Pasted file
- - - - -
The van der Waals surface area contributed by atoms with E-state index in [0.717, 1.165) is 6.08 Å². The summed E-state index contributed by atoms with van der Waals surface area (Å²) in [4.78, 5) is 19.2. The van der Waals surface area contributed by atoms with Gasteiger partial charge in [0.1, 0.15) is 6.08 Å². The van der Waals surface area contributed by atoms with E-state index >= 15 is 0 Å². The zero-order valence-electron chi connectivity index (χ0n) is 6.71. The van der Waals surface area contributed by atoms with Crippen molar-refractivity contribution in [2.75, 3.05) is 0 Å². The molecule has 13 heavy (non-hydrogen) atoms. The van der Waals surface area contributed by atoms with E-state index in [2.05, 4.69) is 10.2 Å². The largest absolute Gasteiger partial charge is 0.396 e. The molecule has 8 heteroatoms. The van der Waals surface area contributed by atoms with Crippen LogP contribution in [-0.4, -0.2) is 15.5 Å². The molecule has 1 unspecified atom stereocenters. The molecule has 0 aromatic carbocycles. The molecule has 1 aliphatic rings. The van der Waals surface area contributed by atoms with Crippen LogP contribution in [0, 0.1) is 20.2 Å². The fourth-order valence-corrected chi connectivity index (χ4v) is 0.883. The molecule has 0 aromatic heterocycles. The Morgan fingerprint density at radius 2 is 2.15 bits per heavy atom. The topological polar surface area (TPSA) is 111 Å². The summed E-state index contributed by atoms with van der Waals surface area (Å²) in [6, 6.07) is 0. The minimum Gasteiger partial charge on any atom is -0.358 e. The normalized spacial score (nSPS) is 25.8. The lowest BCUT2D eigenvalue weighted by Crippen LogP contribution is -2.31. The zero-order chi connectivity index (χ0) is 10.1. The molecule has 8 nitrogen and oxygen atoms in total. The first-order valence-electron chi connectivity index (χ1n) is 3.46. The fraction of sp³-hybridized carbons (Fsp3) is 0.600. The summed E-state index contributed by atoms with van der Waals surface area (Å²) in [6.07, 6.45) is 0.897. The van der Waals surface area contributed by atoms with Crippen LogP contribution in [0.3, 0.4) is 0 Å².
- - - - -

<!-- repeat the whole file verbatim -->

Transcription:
The van der Waals surface area contributed by atoms with E-state index in [0.717, 1.165) is 6.08 Å². The summed E-state index contributed by atoms with van der Waals surface area (Å²) in [4.78, 5) is 19.2. The van der Waals surface area contributed by atoms with Gasteiger partial charge in [0.1, 0.15) is 6.08 Å². The van der Waals surface area contributed by atoms with E-state index >= 15 is 0 Å². The zero-order valence-electron chi connectivity index (χ0n) is 6.71. The van der Waals surface area contributed by atoms with Crippen molar-refractivity contribution in [2.75, 3.05) is 0 Å². The molecule has 13 heavy (non-hydrogen) atoms. The van der Waals surface area contributed by atoms with E-state index in [2.05, 4.69) is 10.2 Å². The largest absolute Gasteiger partial charge is 0.396 e. The molecule has 8 heteroatoms. The van der Waals surface area contributed by atoms with Crippen LogP contribution in [-0.4, -0.2) is 15.5 Å². The molecule has 1 unspecified atom stereocenters. The molecule has 0 aromatic carbocycles. The molecule has 1 aliphatic rings. The van der Waals surface area contributed by atoms with Crippen LogP contribution in [0, 0.1) is 20.2 Å². The fourth-order valence-corrected chi connectivity index (χ4v) is 0.883. The molecule has 0 aromatic heterocycles. The Morgan fingerprint density at radius 2 is 2.15 bits per heavy atom. The topological polar surface area (TPSA) is 111 Å². The summed E-state index contributed by atoms with van der Waals surface area (Å²) in [6, 6.07) is 0. The minimum Gasteiger partial charge on any atom is -0.358 e. The normalized spacial score (nSPS) is 25.8. The lowest BCUT2D eigenvalue weighted by Crippen LogP contribution is -2.31. The zero-order chi connectivity index (χ0) is 10.1. The molecule has 8 nitrogen and oxygen atoms in total. The first-order valence-electron chi connectivity index (χ1n) is 3.46. The fraction of sp³-hybridized carbons (Fsp3) is 0.600. The summed E-state index contributed by atoms with van der Waals surface area (Å²) in [6.07, 6.45) is 0.897. The van der Waals surface area contributed by atoms with Crippen LogP contribution in [0.3, 0.4) is 0 Å².